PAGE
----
Given the imbalance of power between prosecutors and persons involved, the principle of equality of arms is at the center of the criminal process. This is one of the minimum procedural standards in constitutional democracies and is based on the right to a fair trial. This principle is already fixed in the Federal Constitution, but is repeated again in the Swiss Code of Criminal Procedure. According to this, accused persons and law enforcement agencies would have to be equal parties in the proceedings. This equality is guaranteed by law only in the main proceedings. At the preliminary proceedings stage, priority is given to establishing material truth, which represses equality of arms to the detriment of the accused.
The right to a fair trial guarantees fair treatment of the persons involved and ensures that the same law applies equally (principle of legal equality). This principle is expressed in various forms. For example, there is a legal obligation for prosecutors to identify incriminating and exculpatory evidence with equal care.
This principle also requires that only clear and easy-to-understand questions are to be asked during interrogation. In particular, they must not be misleading or deceptive. The criminal authorities must be absolutely correct, factual and objective.
A particular example of a violation of the principle of fair trial is the use of a socalled "agent provocateur", i.e. a covert agent who causes or provokes a person to commit a crime. Such a procedure is frowned upon. A result of the principle of fair trial is also the right to an independent and impartial court. This means that a judge must not appear to be biased and in particular must not have had prior dealings in the matter.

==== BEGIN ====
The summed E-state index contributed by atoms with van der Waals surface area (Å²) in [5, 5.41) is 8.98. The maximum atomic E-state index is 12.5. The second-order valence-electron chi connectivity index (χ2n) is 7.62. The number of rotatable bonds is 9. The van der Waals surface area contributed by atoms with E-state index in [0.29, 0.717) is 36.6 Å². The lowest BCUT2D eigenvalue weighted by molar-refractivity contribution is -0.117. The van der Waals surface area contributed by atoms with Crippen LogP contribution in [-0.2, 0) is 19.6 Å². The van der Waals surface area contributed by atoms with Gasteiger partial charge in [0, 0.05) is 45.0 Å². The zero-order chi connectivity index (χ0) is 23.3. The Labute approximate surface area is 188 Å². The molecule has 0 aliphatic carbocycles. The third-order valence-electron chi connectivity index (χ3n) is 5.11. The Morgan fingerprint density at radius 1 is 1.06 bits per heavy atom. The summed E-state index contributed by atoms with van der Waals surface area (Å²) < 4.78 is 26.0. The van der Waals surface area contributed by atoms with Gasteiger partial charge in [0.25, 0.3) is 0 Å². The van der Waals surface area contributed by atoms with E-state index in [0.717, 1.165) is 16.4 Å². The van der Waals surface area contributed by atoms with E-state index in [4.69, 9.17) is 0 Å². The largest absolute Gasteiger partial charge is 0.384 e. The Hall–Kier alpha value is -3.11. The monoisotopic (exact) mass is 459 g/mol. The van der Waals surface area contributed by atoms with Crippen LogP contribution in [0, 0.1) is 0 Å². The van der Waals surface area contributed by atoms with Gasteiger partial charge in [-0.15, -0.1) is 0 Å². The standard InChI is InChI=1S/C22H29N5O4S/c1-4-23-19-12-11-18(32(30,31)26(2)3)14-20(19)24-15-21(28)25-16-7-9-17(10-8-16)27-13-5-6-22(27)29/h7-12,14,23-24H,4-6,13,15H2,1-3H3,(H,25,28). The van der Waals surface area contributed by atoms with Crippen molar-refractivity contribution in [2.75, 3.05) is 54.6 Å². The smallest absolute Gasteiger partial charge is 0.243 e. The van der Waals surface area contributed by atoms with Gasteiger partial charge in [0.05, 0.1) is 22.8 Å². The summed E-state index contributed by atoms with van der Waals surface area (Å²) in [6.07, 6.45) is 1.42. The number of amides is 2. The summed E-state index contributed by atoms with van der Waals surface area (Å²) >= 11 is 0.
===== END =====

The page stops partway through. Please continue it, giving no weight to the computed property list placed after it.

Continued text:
An essential criminal law principle is the right to be heard. The relevant law is already guaranteed by the Swiss Federal Constitution. It states that evidence may only be used against an accused person if he has had it presented to him and has had the opportunity to comment on it. This principle has many manifestations, such as the right to access the case file (as soon as the purpose of the investigation is no longer in jeopardy), the right to encounter incriminating witnesses, the right to justify decisions, etc. The question of infringement of this right is often the subject of legal disputes.
The obligation to speed up proceedings causes considerable problems and is a justified cause for complaints. This principle is fixed in the Federal Constitution and obligates law enforcement agencies to carry out their proceedings without delay and bring them to conclusion. In particular, the background to this rule is that the longer a case lasts, the more difficult the search for material truth will be. It is also important that the accused be released from the burden of criminal investigation as soon as possible in the event of late termination of the proceedings. It should not be overlooked that criminal proceedings are often followed by media headlines and that the affected persons are exposed as a result. This principle is regularly violated by law enforcement agencies, who usually give insufficient resources as an explanation. Excessively long proceedings may ultimately end in a reduced sentence or might lead to claims for damages against the state.
Switzerland's Federal Constitution further determines that each person is considered innocent until their final sentencing. This principle of presumption of innocence states that the law enforcement agency must prove to the accused that he has made himself liable for prosecution. The state bears the burden of proof. This means that in the case of doubt about the facts, the judge must go by the facts that are more favorable to the accused (in dubio pro reo).
Finally, it should be noted that the legal system in Switzerland sets clear guidelines in order to ensure a fair and comprehensible criminal procedure. The legislator has created all necessary conditions for this. Law enforcement agencies have an obligation to implement them.
However, in practice, there are different aberrations and modifications to legal requirements. The interests of those involved are weighted very differently depending on the procedure and could lead to questionable situations. In particular, where there are complex procedures that have an international element, it would be almost impossible to defend oneself successfully without legal assistance.
Disclaimer – The views expressed in this article are the personal views of the author and are purely informative in nature.